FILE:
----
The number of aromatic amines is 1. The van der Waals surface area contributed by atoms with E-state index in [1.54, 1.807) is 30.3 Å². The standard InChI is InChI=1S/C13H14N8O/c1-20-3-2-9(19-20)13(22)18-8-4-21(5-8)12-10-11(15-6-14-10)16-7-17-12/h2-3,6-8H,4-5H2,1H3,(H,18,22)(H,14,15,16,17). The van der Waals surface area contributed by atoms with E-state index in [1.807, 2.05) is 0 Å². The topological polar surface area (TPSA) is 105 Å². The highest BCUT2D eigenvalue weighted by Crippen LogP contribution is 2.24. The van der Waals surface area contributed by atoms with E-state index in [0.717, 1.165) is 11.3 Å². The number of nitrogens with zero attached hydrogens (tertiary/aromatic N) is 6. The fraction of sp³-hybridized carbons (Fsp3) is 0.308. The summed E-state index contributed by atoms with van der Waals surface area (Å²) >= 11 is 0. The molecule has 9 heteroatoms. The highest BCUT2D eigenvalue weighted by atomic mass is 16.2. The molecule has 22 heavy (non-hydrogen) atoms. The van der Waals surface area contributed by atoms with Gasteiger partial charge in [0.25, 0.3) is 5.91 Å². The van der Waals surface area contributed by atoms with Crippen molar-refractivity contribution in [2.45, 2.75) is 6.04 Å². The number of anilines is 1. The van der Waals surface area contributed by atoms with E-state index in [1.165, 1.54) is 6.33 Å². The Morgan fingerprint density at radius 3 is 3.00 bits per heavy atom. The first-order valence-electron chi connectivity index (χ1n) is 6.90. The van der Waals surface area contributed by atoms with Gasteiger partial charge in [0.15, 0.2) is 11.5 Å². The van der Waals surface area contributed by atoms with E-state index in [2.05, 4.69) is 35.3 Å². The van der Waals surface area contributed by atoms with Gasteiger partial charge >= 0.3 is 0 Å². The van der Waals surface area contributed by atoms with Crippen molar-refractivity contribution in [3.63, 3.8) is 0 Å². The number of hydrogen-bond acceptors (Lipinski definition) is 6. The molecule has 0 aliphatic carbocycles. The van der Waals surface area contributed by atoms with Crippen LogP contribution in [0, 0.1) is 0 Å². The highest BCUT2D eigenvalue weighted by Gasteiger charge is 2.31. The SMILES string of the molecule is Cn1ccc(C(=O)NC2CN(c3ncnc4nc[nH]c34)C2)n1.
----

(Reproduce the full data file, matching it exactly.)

The number of aromatic amines is 1. The van der Waals surface area contributed by atoms with E-state index in [1.54, 1.807) is 30.3 Å². The standard InChI is InChI=1S/C13H14N8O/c1-20-3-2-9(19-20)13(22)18-8-4-21(5-8)12-10-11(15-6-14-10)16-7-17-12/h2-3,6-8H,4-5H2,1H3,(H,18,22)(H,14,15,16,17). The van der Waals surface area contributed by atoms with E-state index in [1.807, 2.05) is 0 Å². The topological polar surface area (TPSA) is 105 Å². The highest BCUT2D eigenvalue weighted by Crippen LogP contribution is 2.24. The van der Waals surface area contributed by atoms with E-state index in [0.717, 1.165) is 11.3 Å². The number of nitrogens with zero attached hydrogens (tertiary/aromatic N) is 6. The fraction of sp³-hybridized carbons (Fsp3) is 0.308. The summed E-state index contributed by atoms with van der Waals surface area (Å²) >= 11 is 0. The molecule has 9 heteroatoms. The highest BCUT2D eigenvalue weighted by atomic mass is 16.2. The molecule has 22 heavy (non-hydrogen) atoms. The van der Waals surface area contributed by atoms with Gasteiger partial charge in [0.25, 0.3) is 5.91 Å². The van der Waals surface area contributed by atoms with Crippen molar-refractivity contribution in [2.45, 2.75) is 6.04 Å². The number of anilines is 1. The van der Waals surface area contributed by atoms with E-state index in [1.165, 1.54) is 6.33 Å². The Morgan fingerprint density at radius 3 is 3.00 bits per heavy atom. The first-order valence-electron chi connectivity index (χ1n) is 6.90. The van der Waals surface area contributed by atoms with Gasteiger partial charge in [0.15, 0.2) is 11.5 Å². The van der Waals surface area contributed by atoms with E-state index in [2.05, 4.69) is 35.3 Å². The van der Waals surface area contributed by atoms with Gasteiger partial charge >= 0.3 is 0 Å². The van der Waals surface area contributed by atoms with Crippen molar-refractivity contribution in [3.63, 3.8) is 0 Å². The number of hydrogen-bond acceptors (Lipinski definition) is 6. The molecule has 0 aliphatic carbocycles. The van der Waals surface area contributed by atoms with Crippen LogP contribution in [0, 0.1) is 0 Å². The highest BCUT2D eigenvalue weighted by Gasteiger charge is 2.31. The SMILES string of the molecule is Cn1ccc(C(=O)NC2CN(c3ncnc4nc[nH]c34)C2)n1.